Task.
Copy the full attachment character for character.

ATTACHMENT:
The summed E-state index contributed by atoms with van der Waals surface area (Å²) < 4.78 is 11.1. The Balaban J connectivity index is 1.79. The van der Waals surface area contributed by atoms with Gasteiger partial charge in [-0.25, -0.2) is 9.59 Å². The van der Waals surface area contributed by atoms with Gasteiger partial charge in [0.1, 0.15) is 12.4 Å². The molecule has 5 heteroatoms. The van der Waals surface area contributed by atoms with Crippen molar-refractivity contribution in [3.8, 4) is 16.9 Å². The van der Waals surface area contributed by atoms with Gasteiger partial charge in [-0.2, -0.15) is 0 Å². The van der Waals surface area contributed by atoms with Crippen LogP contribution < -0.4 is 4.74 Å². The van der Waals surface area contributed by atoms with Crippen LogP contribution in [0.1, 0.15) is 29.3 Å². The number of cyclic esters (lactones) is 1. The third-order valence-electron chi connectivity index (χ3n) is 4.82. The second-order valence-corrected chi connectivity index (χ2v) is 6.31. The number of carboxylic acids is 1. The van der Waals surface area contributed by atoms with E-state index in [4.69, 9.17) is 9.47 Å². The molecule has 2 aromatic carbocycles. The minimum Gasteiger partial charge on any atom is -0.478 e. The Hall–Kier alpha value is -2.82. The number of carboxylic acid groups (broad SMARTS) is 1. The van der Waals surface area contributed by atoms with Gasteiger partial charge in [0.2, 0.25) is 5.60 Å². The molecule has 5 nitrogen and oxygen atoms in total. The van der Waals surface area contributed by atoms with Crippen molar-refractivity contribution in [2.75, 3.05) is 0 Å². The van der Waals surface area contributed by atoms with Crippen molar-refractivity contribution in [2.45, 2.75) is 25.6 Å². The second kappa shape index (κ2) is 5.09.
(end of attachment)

The summed E-state index contributed by atoms with van der Waals surface area (Å²) < 4.78 is 11.1. The Balaban J connectivity index is 1.79. The van der Waals surface area contributed by atoms with Gasteiger partial charge in [-0.25, -0.2) is 9.59 Å². The van der Waals surface area contributed by atoms with Gasteiger partial charge in [0.1, 0.15) is 12.4 Å². The molecule has 5 heteroatoms. The van der Waals surface area contributed by atoms with Crippen molar-refractivity contribution in [3.8, 4) is 16.9 Å². The van der Waals surface area contributed by atoms with Gasteiger partial charge in [-0.2, -0.15) is 0 Å². The van der Waals surface area contributed by atoms with Crippen LogP contribution < -0.4 is 4.74 Å². The van der Waals surface area contributed by atoms with Crippen LogP contribution in [0.1, 0.15) is 29.3 Å². The number of cyclic esters (lactones) is 1. The third-order valence-electron chi connectivity index (χ3n) is 4.82. The second-order valence-corrected chi connectivity index (χ2v) is 6.31. The number of carboxylic acids is 1. The van der Waals surface area contributed by atoms with E-state index in [4.69, 9.17) is 9.47 Å². The molecule has 2 aromatic carbocycles. The minimum Gasteiger partial charge on any atom is -0.478 e. The Hall–Kier alpha value is -2.82. The number of carboxylic acid groups (broad SMARTS) is 1. The van der Waals surface area contributed by atoms with Gasteiger partial charge in [0.2, 0.25) is 5.60 Å². The molecule has 5 nitrogen and oxygen atoms in total. The van der Waals surface area contributed by atoms with Crippen molar-refractivity contribution in [2.75, 3.05) is 0 Å². The van der Waals surface area contributed by atoms with Crippen molar-refractivity contribution in [2.45, 2.75) is 25.6 Å². The second kappa shape index (κ2) is 5.09.